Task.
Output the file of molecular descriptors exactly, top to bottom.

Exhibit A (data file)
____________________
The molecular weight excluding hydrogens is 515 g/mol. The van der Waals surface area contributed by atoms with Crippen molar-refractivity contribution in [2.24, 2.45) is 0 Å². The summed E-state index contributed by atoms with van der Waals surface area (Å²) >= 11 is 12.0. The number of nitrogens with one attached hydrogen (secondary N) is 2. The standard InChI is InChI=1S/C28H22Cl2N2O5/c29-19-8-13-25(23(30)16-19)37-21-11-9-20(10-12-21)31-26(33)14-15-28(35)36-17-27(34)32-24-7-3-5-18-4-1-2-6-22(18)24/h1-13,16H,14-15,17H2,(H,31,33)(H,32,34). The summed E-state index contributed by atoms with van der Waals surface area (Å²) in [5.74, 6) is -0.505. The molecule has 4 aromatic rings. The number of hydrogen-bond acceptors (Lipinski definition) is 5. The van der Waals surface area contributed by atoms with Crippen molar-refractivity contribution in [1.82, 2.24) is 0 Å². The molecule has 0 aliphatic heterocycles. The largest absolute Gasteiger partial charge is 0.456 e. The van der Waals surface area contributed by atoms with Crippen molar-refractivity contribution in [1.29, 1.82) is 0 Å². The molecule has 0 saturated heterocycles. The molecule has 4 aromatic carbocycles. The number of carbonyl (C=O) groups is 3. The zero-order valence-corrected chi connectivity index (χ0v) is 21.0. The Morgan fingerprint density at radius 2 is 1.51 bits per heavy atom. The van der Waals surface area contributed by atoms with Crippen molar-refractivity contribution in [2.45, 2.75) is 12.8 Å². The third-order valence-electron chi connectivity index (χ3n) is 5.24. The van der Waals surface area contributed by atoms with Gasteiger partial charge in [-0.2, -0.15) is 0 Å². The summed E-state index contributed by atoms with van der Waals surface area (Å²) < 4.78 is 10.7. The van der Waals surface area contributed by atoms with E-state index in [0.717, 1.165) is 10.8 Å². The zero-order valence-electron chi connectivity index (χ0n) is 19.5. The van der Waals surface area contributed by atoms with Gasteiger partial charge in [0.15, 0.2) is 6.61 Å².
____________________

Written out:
The molecular weight excluding hydrogens is 515 g/mol. The van der Waals surface area contributed by atoms with Crippen molar-refractivity contribution in [2.24, 2.45) is 0 Å². The summed E-state index contributed by atoms with van der Waals surface area (Å²) >= 11 is 12.0. The number of nitrogens with one attached hydrogen (secondary N) is 2. The standard InChI is InChI=1S/C28H22Cl2N2O5/c29-19-8-13-25(23(30)16-19)37-21-11-9-20(10-12-21)31-26(33)14-15-28(35)36-17-27(34)32-24-7-3-5-18-4-1-2-6-22(18)24/h1-13,16H,14-15,17H2,(H,31,33)(H,32,34). The summed E-state index contributed by atoms with van der Waals surface area (Å²) in [5.74, 6) is -0.505. The molecule has 4 aromatic rings. The number of hydrogen-bond acceptors (Lipinski definition) is 5. The van der Waals surface area contributed by atoms with Crippen molar-refractivity contribution in [1.82, 2.24) is 0 Å². The molecule has 0 aliphatic heterocycles. The largest absolute Gasteiger partial charge is 0.456 e. The van der Waals surface area contributed by atoms with Crippen molar-refractivity contribution in [1.29, 1.82) is 0 Å². The molecule has 0 saturated heterocycles. The molecule has 4 aromatic carbocycles. The number of carbonyl (C=O) groups is 3. The zero-order valence-corrected chi connectivity index (χ0v) is 21.0. The Morgan fingerprint density at radius 2 is 1.51 bits per heavy atom. The van der Waals surface area contributed by atoms with Crippen molar-refractivity contribution in [2.45, 2.75) is 12.8 Å². The third-order valence-electron chi connectivity index (χ3n) is 5.24. The van der Waals surface area contributed by atoms with Gasteiger partial charge in [-0.2, -0.15) is 0 Å². The summed E-state index contributed by atoms with van der Waals surface area (Å²) < 4.78 is 10.7. The van der Waals surface area contributed by atoms with E-state index in [0.717, 1.165) is 10.8 Å². The zero-order valence-electron chi connectivity index (χ0n) is 19.5. The van der Waals surface area contributed by atoms with Gasteiger partial charge in [0.15, 0.2) is 6.61 Å².